No time like the present to grab mouse by the horns

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James M. Berklan, Editor
James M. Berklan, Editor
It's April. Do you know where your year has gone?

That's not entirely a rhetorical question because even if your fiscal year isn't nearing an end, you could have reason to be feeling a squeeze. 

Nearly one-third of 2008 is gone and if you're like the average worker, you're already behind in your professional goals. (You don't really think, with summer already visible through the windshield, this is going to be the best time to expect a ton of extra work from those around you, do you?)

But there is a sure way to get yourself on the right path. Whether you own the place, manage the floor or take your orders from too many people to count, you can help by tackling something “technical.” That is clearly one of the biggest lessons gleaned from this month's feature on information technology (see pages 54-56).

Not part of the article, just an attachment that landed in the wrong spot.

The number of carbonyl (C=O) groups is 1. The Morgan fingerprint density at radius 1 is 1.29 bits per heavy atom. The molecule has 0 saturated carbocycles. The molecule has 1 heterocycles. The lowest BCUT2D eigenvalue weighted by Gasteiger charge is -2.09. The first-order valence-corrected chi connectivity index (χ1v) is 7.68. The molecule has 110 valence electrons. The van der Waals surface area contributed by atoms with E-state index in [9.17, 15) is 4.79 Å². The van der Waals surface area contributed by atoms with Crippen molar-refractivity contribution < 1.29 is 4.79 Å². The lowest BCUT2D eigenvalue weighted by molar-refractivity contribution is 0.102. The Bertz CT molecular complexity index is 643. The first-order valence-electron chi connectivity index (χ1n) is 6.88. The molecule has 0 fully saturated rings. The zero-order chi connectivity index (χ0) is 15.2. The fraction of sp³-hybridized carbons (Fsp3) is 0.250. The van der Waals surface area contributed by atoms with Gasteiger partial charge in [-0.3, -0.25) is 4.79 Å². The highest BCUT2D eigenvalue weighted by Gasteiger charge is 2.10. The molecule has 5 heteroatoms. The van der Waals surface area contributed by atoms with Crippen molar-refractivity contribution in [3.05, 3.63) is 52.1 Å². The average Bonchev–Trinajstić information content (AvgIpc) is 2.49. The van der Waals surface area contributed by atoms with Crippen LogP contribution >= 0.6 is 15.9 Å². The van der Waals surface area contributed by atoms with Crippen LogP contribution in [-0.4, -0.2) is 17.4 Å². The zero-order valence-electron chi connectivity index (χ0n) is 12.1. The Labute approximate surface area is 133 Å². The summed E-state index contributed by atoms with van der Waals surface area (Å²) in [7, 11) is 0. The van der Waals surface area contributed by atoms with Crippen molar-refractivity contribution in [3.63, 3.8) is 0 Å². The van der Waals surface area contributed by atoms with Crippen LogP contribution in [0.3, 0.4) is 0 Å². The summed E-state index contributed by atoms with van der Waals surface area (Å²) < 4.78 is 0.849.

No matter what your station is on the “tech” totem pole, you and those around you can do better. And should. Nearly no preparation will go wasted because “going technical” with assistive devices or better software is no longer really a question. It's a recurring event. Be there, or be behind.

You need your 12-year-old to roll his eyes, snatch the mouse out of your hand and say, “Here, THIS is the way you (insert simple computer task here)” only once or twice to hammer the point across.

In addition to this month's excellent feature article, one of the biggest reasons for this tech entreaty has to do with a conversation I had recently with an administrator I've known for quite a while. A longtime holdout on computerizing his small operation, he hit me with a battery of questions out of nowhere one day: Where could he get some good handheld technology? Who was software for maximizing Medicare reimbursements? Who has good software for handling Medicaid? And so on.

This was a changed man, and if he was finally “getting” it, then progress really was in the air.

Unfortunately, though, there is no rest for the computer weary. Many of us realized long ago that the line about computers freeing us to partake in more leisure activities was obviously just some sinister Bill Gates gag. Even with “high-touch” professionals, more time has simply meant more computer time.

But not if you don't get started.

Take your eyes off the screen for a picnic or two, or perhaps even a mini-vacation, and soon talk is going to be about how to “mop up” the fall months before setting new goals for 2009.